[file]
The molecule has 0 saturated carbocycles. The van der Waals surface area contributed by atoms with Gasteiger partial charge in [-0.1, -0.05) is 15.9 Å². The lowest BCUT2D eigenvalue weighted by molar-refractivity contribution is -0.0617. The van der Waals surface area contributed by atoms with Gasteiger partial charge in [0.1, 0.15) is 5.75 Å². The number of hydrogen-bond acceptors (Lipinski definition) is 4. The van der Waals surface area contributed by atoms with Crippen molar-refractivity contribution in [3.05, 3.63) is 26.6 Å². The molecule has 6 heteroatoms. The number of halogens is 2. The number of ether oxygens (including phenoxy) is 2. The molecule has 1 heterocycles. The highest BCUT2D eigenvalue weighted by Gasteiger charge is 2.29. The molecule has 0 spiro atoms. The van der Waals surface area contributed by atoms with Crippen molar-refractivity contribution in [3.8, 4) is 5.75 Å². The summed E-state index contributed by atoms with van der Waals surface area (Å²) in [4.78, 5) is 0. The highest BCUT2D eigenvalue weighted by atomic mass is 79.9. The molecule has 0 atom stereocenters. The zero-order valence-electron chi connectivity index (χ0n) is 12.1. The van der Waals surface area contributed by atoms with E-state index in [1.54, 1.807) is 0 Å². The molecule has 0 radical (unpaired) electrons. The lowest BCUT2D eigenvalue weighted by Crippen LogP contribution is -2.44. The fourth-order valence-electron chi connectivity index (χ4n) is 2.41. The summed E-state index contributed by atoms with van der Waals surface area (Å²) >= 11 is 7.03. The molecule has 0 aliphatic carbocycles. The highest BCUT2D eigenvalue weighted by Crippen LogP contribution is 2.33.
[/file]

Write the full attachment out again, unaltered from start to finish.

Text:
The molecule has 0 saturated carbocycles. The van der Waals surface area contributed by atoms with Gasteiger partial charge in [-0.1, -0.05) is 15.9 Å². The lowest BCUT2D eigenvalue weighted by molar-refractivity contribution is -0.0617. The van der Waals surface area contributed by atoms with Gasteiger partial charge in [0.1, 0.15) is 5.75 Å². The number of hydrogen-bond acceptors (Lipinski definition) is 4. The van der Waals surface area contributed by atoms with Crippen molar-refractivity contribution in [3.05, 3.63) is 26.6 Å². The molecule has 6 heteroatoms. The number of halogens is 2. The number of ether oxygens (including phenoxy) is 2. The molecule has 1 heterocycles. The highest BCUT2D eigenvalue weighted by Gasteiger charge is 2.29. The molecule has 0 spiro atoms. The van der Waals surface area contributed by atoms with Crippen molar-refractivity contribution in [3.8, 4) is 5.75 Å². The summed E-state index contributed by atoms with van der Waals surface area (Å²) in [4.78, 5) is 0. The highest BCUT2D eigenvalue weighted by atomic mass is 79.9. The molecule has 0 atom stereocenters. The zero-order valence-electron chi connectivity index (χ0n) is 12.1. The van der Waals surface area contributed by atoms with E-state index in [1.54, 1.807) is 0 Å². The molecule has 0 radical (unpaired) electrons. The lowest BCUT2D eigenvalue weighted by Crippen LogP contribution is -2.44. The fourth-order valence-electron chi connectivity index (χ4n) is 2.41. The summed E-state index contributed by atoms with van der Waals surface area (Å²) >= 11 is 7.03. The molecule has 0 aliphatic carbocycles. The highest BCUT2D eigenvalue weighted by Crippen LogP contribution is 2.33.